And now, the story the Kansas City Star doesn’t want Steve Penn to tell…
After spending more than two hours poring over legal filings by the fired Star columnist and powerhouse lawyers for the newspaper, there are at least three potentially powerful points of attack the Star wants desperately to avoid having to defend itself against in court.
Let’s take a look.
First and foremost they absolutely, positively do not want Penn to call Star reporter Glenn E. Rice to the stand. That’s because Rice – like Penn was, is one of the newspaper’s very few African American writers. And he was involved in one of – if not the – most high profile plagiarism scandals at the newspaper in my 16 years at the Star.
That’s right, straight down the line stealing from another published journalist plagiarism.
No borrowing from an odd, innocuous press release, Rice’s journalistic crime was of the first order. Why he wasn’t fired remains a huge head scratcher and mystery to many, including former Star editor Jim Fitzpatrick.
A political reporter at the time, Rice somehow reviewed a jazz concert by singer Dianne Reeves at the Gem Theater that was published on May 13, 2002. In doing so Rice majorly plagiarized a published review of a Reeves concert two weeks earlier by Fort Lauderdale Sun-Sentinel arts writer Matt Schudel.
It was bad – really bad – really, really bad.
Schudel’s take at the time on Rice’s journalistic thievery:
“This is, in my view, a textbook example of plagiarism,” he told the Pitch. “Up until then, Schudel didn’t know there was an overzealous fan of his work in Kansas City. ‘I find the whole episode rather appalling,’ he said.”
Did Rice get fired? Nope.
Nor did the Star ever own up to Rice’s plagiarism like it did with Penn. And make no mistake, Rice’s larceny was of grand theft magnitude compared to Penn’s petty shop lifting.
While potential witness Pete Grathoff is officially listed as a copy editor and page designer in the Star’s sports section, he clearly works as a reporter and columnist as well, penning an expanded calendar column dealing largely with – wait for it – press releases.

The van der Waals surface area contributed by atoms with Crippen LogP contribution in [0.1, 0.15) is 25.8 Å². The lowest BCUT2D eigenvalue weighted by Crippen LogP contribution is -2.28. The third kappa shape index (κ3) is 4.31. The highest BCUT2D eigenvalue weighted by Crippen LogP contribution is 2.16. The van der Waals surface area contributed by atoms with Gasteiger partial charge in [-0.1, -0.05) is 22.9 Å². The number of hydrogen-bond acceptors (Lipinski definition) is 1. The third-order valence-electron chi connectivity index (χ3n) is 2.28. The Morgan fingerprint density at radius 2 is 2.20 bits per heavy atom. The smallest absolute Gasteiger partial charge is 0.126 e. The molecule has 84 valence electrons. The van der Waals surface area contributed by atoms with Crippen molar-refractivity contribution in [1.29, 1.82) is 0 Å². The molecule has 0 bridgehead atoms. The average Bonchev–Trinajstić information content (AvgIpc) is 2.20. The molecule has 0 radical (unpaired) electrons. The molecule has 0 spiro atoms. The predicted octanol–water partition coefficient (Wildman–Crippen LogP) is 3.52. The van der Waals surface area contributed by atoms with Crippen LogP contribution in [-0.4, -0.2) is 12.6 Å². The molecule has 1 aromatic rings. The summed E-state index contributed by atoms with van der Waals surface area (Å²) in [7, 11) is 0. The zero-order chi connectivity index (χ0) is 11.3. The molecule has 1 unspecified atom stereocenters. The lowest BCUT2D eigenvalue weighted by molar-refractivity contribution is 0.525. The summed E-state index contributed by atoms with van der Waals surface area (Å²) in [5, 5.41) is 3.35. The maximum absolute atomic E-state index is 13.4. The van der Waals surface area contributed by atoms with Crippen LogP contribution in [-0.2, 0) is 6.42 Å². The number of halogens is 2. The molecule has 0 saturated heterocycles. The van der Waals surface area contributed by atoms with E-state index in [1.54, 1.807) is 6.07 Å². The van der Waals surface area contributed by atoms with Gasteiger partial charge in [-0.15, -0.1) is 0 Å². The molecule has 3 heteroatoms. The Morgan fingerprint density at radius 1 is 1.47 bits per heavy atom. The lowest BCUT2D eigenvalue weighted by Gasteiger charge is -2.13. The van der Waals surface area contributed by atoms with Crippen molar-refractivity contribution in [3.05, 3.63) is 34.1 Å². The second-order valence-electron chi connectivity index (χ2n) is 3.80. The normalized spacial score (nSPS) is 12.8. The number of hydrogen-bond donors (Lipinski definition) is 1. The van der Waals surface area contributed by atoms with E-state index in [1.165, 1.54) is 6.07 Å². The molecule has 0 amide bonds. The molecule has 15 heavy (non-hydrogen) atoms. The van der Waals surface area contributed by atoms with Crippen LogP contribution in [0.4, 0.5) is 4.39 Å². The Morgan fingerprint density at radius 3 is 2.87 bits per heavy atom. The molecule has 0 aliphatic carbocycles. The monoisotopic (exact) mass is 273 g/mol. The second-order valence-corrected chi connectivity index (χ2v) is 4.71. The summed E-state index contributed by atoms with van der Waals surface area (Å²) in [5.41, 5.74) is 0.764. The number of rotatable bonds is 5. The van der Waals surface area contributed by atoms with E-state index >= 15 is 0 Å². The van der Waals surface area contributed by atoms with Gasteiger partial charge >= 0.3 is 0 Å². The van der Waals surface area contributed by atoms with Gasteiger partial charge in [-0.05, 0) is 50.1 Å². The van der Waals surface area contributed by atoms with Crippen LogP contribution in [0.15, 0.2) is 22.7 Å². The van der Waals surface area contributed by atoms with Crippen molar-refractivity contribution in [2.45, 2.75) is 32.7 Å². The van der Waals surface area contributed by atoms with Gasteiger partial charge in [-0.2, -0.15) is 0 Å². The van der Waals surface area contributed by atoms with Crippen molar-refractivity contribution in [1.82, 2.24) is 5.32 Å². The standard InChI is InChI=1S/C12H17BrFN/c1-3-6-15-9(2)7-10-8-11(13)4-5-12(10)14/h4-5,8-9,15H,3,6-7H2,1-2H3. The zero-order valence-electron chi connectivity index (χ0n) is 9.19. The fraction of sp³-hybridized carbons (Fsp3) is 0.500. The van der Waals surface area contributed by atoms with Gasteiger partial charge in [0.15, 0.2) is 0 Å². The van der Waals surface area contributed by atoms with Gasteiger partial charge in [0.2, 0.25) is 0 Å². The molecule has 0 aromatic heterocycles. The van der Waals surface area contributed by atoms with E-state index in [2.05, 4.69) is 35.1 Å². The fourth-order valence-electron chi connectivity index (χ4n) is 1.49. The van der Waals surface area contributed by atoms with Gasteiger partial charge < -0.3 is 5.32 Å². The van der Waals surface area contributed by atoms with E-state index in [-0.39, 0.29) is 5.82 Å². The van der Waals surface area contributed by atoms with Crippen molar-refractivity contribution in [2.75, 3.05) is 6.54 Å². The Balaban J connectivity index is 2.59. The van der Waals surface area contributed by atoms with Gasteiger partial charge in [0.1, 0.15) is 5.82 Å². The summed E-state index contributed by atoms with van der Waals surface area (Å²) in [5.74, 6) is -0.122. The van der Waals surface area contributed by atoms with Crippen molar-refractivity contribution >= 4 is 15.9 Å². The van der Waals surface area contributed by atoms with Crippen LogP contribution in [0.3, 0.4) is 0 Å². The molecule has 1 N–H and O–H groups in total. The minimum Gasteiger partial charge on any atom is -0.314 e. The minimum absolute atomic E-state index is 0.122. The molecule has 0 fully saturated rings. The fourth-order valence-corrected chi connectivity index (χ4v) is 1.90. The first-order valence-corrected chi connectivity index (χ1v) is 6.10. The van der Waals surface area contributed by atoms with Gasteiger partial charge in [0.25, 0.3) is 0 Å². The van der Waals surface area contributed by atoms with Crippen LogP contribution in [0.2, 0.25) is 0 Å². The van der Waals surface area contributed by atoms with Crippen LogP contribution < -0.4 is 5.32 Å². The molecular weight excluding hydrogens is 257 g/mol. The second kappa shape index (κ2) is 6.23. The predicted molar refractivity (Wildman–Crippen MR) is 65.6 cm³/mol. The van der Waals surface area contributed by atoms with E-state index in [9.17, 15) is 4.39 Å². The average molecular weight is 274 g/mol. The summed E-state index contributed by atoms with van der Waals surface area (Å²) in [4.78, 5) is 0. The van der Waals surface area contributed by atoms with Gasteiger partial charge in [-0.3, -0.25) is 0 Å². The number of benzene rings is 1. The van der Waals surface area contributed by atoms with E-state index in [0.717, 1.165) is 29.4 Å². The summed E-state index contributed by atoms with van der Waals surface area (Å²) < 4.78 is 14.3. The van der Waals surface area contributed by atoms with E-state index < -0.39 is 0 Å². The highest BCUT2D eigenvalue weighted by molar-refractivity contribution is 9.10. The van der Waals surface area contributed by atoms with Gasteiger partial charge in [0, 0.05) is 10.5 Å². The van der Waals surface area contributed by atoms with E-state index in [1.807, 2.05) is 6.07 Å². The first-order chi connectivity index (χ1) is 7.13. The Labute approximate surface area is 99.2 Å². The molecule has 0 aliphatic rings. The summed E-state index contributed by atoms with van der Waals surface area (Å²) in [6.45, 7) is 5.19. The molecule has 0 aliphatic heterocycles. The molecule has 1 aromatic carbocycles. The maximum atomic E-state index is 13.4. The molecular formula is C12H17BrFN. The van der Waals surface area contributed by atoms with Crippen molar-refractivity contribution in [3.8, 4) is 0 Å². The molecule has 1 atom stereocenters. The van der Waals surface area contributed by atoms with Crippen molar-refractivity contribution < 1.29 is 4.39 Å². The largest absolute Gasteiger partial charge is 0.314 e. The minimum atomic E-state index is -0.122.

That appears worrisome for the newspaper in that Penn was fired and offered up to public ridicule by the Star for appropriating the odd press release passage in his column.
Just how worried is the Star about Penn likening Grathoff’s possible use of press releases to his? So much so its lawyers motioned to exclude Grathoff from the trial in part because he’s “not a reporter or columnist.”
In my opinion that’s a losing argument for the newspaper.
Because Grathoff clearly also writes news and columns – often interspersed with his calendar column – such as one he wrote late last month about arbitration-eligible Kansas City Royals that could be in for big pay raises. Or a column two weeks ago speculating on trade rumors that could result int eh Royals getting a Korean pitcher. Or yesterday’s mashup of calendar item and a column writing about ex-Royal Marty Patton.
Grathoff’s not merely a calendar clerk, he’s a veteran career journalist.
The Star’s lawyers wrote that Penn was an “opinion columnist whose work product appeared on the front of the Metro section alongside his name, photograph and the word ‘commentary.’ ”
Well, Grathoff’s work product appears alongside what an identical in nature columnist mug shot with his name and his additional reporting and opinion to calendar items goes well beyond the function of the mere clerks who have helped compile past Star information and entertainment calendar sections.
Has Grathoff ever appropriated press release material without crediting it?
Penn is only “assuming” that he may have and has no personal knowledge of Grathoff’s practices, the Star’s lawyers assert in their filings. However it’s clear they don’t want Grathoff on the stand confirming or denying such usage.
The Star’s third potential Achilles heel is former news editor Anne Spenner.
“After Penn was fired, an email was sent by Star editor Anne Spenner to all writers of the Star acknowledging ‘shock at the new interpretation of the Star policy on press releases’ and offering a brown bag lunch to Star writers confused about Star policy on their accepted use,” says a Penn filing referencing an email Spenner is alleged to have sent.
And who knows what Whitlock may have to say if Penn follows through and the case does go to trial. However one thing is quite clear. Penn has some very indelicate questions to ask, and the answers to those questions may not go over all that well with a local jury.
Perhaps we’ll see.